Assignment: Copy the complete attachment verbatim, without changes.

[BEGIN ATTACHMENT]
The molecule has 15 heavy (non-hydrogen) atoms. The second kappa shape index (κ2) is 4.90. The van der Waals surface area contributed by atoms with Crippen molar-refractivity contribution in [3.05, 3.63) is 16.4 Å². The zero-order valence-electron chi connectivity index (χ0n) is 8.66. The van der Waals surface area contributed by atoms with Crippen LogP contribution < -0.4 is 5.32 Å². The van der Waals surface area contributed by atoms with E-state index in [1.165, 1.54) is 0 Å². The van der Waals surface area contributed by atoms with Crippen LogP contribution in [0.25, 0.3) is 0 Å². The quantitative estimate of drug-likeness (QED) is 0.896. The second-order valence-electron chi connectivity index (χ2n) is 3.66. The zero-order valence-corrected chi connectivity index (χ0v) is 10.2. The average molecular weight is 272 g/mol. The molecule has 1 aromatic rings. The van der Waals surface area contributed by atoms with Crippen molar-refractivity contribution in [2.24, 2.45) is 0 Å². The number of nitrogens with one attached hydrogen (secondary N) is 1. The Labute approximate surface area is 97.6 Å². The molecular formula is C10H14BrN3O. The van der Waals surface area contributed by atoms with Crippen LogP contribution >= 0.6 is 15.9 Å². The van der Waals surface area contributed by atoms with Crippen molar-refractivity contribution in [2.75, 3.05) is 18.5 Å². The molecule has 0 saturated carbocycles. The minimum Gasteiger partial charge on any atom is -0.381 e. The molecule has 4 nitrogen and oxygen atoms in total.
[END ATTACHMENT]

The molecule has 15 heavy (non-hydrogen) atoms. The second kappa shape index (κ2) is 4.90. The van der Waals surface area contributed by atoms with Crippen molar-refractivity contribution in [3.05, 3.63) is 16.4 Å². The zero-order valence-electron chi connectivity index (χ0n) is 8.66. The van der Waals surface area contributed by atoms with Crippen LogP contribution < -0.4 is 5.32 Å². The van der Waals surface area contributed by atoms with E-state index in [1.165, 1.54) is 0 Å². The van der Waals surface area contributed by atoms with Crippen LogP contribution in [0.25, 0.3) is 0 Å². The quantitative estimate of drug-likeness (QED) is 0.896. The second-order valence-electron chi connectivity index (χ2n) is 3.66. The zero-order valence-corrected chi connectivity index (χ0v) is 10.2. The average molecular weight is 272 g/mol. The molecule has 1 aromatic rings. The van der Waals surface area contributed by atoms with Crippen molar-refractivity contribution in [2.24, 2.45) is 0 Å². The number of nitrogens with one attached hydrogen (secondary N) is 1. The Labute approximate surface area is 97.6 Å². The molecular formula is C10H14BrN3O. The van der Waals surface area contributed by atoms with Crippen LogP contribution >= 0.6 is 15.9 Å². The van der Waals surface area contributed by atoms with Crippen molar-refractivity contribution in [2.75, 3.05) is 18.5 Å². The molecule has 0 saturated carbocycles. The minimum Gasteiger partial charge on any atom is -0.381 e. The molecule has 4 nitrogen and oxygen atoms in total.